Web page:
Compact, Shape-shifting Robot Built by Transformers Inventors Just Landed on the Moon

A shape-shifting robot built by the inventors of Transformer has finally landed on the moon aboard a Japan Aerospace Exploration Agency’s (JAXA) lunar expedition. The Lunar Excursion Vehicle-2 (LEV-2), dubbed SORA-Q is an ultra-compact, deformable lunar robot.

JAXA built the robot in partnership between Japanese toy manufacturer Takara Tomy, JAXA, Sony Group, and Doshisha University. It landed on the lunar surface aboard the Smart Lander for Investigating Moon (SLIM) spacecraft during JAXA’s “Moon Sniper” mission that recently landed on the moon.

This mission aims to demonstrate movement capabilities and autonomous functionalities while exploring the elevated gravitational conditions of the moon’s surface.

The Innovative Features of Shape-shifting Robot

Engineers at JAXA’s design department encountered the issue of building a compact and lightweight lunar probe that is compactible enough to explore the lunar surface on its own outside the main lander. Hence, they found an alternative means of developing a compact that would be straightforward and strong enough to operate on the harsh nature of the moon’s surface.

The team found innovative solutions to this challenge in a company known for manufacturing toys. The firm, Takara Tomy used its knowledge in crafting toys to develop SORA-Q to be as small as possible and also has reduced weight. The company also revealed that it added technologies associated with metamorphic mechanisms to the development process of SORA-Q.

Takara Tomy hopes that SORA-Q will inspire children’s curiosity in learning more about natural sciences and also inspire them to become interested in exploring the universe.

How SORA-Q landed on the moon

SORA-Q comes with an initial spherical configuration. It comes with a diameter of about 8 centimeters, which implies that it is larger than a baseball with just a tad. Once the lunar lander approaches a height of approximately two meters, it will release two of its LEVs into the air.

As SORA-Q lands on the moon, it will undergo a metamorphosis to separate its two halves into wheels with autonomous control. Once in this configuration, its stabilizing wishbone-shaped tail will emerge from its rear, while a camera module will come out from its central core.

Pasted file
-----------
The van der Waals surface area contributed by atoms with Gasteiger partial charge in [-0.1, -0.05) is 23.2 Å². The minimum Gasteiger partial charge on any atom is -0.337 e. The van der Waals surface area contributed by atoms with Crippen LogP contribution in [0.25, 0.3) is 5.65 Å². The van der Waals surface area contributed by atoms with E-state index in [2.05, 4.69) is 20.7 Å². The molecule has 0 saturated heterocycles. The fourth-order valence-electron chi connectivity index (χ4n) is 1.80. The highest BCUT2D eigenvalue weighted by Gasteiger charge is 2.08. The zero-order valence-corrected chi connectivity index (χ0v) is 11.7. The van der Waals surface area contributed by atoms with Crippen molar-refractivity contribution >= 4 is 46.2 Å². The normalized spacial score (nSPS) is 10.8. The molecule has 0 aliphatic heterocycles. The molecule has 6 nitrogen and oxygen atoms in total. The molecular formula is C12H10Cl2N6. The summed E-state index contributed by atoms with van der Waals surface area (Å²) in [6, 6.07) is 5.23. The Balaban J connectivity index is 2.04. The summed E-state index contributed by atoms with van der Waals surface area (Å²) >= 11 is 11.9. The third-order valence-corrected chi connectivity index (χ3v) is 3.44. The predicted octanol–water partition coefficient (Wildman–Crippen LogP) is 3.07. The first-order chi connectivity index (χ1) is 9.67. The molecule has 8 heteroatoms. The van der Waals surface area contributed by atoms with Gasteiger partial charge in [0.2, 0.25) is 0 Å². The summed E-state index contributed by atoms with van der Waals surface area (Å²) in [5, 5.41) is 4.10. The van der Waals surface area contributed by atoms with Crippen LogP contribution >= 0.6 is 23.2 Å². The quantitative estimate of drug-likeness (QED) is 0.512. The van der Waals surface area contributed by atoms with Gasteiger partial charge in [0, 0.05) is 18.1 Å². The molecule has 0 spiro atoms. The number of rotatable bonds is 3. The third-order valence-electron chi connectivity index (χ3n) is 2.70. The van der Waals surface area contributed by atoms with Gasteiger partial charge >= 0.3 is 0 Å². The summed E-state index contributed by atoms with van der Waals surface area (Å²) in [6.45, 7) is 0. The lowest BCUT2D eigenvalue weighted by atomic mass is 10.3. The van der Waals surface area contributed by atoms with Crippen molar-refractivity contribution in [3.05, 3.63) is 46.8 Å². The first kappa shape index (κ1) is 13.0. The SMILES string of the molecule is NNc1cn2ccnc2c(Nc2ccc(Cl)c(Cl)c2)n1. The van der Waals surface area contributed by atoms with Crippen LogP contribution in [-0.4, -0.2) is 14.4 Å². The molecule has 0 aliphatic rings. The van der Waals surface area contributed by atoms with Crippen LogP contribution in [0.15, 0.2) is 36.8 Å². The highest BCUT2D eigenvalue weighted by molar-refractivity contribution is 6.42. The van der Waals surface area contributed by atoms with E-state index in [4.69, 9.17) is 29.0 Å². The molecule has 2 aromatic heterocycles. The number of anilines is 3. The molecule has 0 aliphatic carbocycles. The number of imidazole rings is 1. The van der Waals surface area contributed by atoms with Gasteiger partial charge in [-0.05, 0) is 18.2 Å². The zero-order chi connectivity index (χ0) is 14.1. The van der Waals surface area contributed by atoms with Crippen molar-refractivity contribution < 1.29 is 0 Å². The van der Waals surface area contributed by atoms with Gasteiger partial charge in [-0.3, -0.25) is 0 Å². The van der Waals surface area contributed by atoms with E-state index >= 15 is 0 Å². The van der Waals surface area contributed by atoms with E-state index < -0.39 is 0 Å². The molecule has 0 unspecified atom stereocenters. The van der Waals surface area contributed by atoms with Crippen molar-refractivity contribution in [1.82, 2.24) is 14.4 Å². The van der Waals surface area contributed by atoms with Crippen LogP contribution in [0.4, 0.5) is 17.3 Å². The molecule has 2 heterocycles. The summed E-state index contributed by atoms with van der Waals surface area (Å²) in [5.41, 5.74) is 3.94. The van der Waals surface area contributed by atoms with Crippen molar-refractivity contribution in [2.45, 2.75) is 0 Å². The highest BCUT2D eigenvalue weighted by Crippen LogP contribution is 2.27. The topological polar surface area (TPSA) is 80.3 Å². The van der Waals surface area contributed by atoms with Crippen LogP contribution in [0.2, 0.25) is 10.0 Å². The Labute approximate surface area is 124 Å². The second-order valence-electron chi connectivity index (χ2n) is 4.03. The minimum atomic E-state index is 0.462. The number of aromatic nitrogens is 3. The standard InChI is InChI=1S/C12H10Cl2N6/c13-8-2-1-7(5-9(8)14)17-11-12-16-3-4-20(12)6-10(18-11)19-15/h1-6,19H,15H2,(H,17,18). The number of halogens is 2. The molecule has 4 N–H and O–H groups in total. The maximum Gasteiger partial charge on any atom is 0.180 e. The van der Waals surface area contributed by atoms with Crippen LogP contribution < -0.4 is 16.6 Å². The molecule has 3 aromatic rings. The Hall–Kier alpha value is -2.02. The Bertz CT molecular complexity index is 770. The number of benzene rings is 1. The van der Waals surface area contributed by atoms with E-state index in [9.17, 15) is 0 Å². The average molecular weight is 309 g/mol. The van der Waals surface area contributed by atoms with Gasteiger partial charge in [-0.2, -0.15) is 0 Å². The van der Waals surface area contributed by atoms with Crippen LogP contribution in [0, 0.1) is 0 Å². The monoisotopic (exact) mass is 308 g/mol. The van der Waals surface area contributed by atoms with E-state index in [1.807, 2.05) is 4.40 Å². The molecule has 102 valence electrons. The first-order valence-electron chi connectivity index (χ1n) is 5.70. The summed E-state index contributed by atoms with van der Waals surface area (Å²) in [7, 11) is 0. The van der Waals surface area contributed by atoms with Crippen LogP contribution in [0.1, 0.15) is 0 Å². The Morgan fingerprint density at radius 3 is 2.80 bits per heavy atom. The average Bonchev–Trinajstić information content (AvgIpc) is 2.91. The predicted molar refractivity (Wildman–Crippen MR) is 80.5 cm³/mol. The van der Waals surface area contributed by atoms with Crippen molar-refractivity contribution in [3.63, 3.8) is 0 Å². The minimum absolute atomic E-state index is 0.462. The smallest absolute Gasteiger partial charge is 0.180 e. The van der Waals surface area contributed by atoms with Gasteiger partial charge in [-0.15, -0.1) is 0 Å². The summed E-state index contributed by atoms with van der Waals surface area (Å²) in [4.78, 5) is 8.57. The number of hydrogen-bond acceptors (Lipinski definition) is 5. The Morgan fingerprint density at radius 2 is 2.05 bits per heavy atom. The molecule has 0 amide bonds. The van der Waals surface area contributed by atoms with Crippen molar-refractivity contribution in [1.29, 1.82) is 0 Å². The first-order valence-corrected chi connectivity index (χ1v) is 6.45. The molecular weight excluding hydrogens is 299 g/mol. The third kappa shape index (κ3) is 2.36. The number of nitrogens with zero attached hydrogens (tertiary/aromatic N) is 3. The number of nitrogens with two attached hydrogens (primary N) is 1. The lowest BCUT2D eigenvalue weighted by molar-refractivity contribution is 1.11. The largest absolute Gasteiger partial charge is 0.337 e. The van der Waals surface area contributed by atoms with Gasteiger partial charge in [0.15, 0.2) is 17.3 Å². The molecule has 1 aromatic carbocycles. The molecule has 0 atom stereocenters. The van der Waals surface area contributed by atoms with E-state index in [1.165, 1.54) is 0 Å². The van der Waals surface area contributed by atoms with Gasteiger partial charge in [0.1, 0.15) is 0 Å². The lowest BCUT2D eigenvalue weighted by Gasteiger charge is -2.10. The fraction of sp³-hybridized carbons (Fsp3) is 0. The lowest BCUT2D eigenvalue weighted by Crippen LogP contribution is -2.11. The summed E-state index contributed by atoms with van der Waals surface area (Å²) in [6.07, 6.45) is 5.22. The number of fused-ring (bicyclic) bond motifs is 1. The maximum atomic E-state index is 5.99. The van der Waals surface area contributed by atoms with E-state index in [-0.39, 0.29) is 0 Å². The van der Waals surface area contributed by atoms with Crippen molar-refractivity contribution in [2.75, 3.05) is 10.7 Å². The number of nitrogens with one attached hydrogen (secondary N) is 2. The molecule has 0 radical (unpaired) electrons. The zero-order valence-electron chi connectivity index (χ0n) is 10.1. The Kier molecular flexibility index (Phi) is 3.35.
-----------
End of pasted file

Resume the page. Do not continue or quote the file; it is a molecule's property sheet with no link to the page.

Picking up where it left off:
The primary mission of Shape-Shifting Robot on the moon

As soon as SORA-Q changes into a mobile configuration, it will study some captured images to measure its relative orientation and position in line with the SLIM spacecraft. After that, the shape-shifting robot will proceed to separate itself from the SLIM spacecraft. Takara Tomy revealed that several images will be captured and relayed to the Earth’s surface via LEV-1, which will be accompanied by pertinent motion data.

“SORA-Q will travel on the lunar surface and take pictures of the lander and its surroundings with its onboard camera. Once the mission is complete, it will stop acting and remain on the moon,” according to Takara Tomy’s website.

SORA-Q comes with an internal battery that lasts for just two hours of operational energy. Hence, once the battery is exhausted, the rover will stop functioning at once. But, if SORA-Q accomplishes its goals, the design could still be active.

“For the future, we are investigating decentralized systems where an assortment of robots, varying in size, collaboratively undertake diverse tasks as a collective entity. SORA-Q could potentially play a role in such a scenario,” Daichi Hirano, an associate senior researcher at JAXA’s innovation hub, revealed to The New Yorker.

Let’s hope that the rover accomplishes its primary goals and objective on the lunar surface.

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